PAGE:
There is even some evidence that fin-lit classes can make people worse off. One study found that soldiers who had studied fin lit ended up significantly less likely to have systematic control over their household budgets. Another showed that people who had taken a fin-lit class in high school later reported that they were less thrifty, less likely to pay their credit-card bills in full and more likely to bounce a check.
After all, a little knowledge is a dangerous thing: Taking a fin-lit class might well give the least financially knowledgeable people just enough confidence to make them think they can safely take extra risks. (That might also explain why the victims of fraud tend, on average, to be more financially literate than those who aren’t victimized.)
None of this stops the fin-lit juggernaut. The typical financial-literacy event mixes information from government agencies and nonprofits along with presentations from banks, brokerages and other financial firms that wouldn’t otherwise have such handy access to large captive groups of impressionable, novice consumers.
In one Federal Deposit Insurance Corporation survey, nearly two-thirds of banks said they participated in a fin-lit program because it was a way of “taking advantage of a good business opportunity.”
So is fin lit an educational enterprise, or a marketing gimmick?
In a series of brilliant polemics meticulously backed up by empirical evidence, Loyola Law School professor Lauren Willis has argued that fin lit is a colossal waste of time and money for everyone except the companies that sponsor it.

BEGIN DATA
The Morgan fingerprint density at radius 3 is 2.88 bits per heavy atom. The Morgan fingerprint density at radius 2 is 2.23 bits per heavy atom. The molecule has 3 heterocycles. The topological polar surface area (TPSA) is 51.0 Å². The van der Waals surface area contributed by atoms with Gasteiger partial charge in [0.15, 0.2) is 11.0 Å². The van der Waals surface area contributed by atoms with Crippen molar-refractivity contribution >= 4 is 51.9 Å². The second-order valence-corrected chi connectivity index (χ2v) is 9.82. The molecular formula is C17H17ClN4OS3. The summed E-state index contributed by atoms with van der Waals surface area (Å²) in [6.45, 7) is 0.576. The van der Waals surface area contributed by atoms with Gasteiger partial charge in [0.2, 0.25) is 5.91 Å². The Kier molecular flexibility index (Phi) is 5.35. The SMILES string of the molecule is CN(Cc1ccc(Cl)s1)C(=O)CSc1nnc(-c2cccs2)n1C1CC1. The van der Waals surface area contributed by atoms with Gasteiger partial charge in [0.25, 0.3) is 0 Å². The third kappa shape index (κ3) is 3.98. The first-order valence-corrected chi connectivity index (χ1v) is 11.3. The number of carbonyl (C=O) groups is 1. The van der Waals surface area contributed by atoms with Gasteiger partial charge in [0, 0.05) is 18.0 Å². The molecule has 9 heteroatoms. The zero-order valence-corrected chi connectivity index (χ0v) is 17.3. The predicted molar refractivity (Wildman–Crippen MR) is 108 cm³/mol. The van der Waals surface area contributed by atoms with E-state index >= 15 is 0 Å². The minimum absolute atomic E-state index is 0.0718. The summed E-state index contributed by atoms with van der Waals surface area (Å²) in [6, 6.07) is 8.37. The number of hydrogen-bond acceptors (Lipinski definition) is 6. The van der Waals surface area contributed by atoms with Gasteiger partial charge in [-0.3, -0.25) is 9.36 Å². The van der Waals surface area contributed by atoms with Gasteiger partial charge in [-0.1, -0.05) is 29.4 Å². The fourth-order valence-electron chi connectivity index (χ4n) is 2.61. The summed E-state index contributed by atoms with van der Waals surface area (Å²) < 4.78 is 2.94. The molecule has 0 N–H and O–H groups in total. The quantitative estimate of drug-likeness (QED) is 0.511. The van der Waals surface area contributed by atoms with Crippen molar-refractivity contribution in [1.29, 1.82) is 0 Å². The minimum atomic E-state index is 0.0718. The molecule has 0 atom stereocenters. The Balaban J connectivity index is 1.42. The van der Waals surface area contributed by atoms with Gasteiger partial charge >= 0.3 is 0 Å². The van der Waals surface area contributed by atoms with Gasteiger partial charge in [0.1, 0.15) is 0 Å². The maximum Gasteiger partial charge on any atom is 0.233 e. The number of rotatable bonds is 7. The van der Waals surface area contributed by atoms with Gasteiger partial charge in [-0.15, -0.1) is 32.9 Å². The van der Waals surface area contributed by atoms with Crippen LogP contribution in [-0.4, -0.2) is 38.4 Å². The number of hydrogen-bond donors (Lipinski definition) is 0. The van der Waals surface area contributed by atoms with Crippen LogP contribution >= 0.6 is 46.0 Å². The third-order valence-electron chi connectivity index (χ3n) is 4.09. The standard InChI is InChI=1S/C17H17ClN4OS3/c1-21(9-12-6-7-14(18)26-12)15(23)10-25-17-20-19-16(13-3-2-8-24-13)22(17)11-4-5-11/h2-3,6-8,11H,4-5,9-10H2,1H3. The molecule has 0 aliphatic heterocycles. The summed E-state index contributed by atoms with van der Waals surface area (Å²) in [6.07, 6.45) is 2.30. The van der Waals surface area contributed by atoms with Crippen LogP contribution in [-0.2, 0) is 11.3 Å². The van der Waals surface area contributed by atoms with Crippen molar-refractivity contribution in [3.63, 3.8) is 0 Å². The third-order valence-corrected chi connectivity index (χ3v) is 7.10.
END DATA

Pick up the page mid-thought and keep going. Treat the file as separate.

Don’t get me wrong. We’d all be better off if everyone were more financially literate, and some fin-lit programs undoubtedly work.
But you could easily argue that technological literacy and medical literacy are at least as important to people’s well-being as financial literacy is. Even so, most of us just call the help desk when our computers don’t work, and nearly all of us call a doctor when we’re sick. That’s partly because we’re lazy (I don’t feel like learning how to re-format my hard drive), partly because we’re busy (I don’t have time to read every article on acid reflux in the New England Journal of Medicine) and partly because we’re rational. In a capitalist system built on specialization and the division of labor, it makes sense to trust the folks at the Genius Bar to fix your MacBook better than you can and to assume the orthopedist knows more about repairing your anterior cruciate ligament than you ever will.
Viewed this way, much of the fin-lit movement looks like a bait-and-switch maneuver by the financial industry.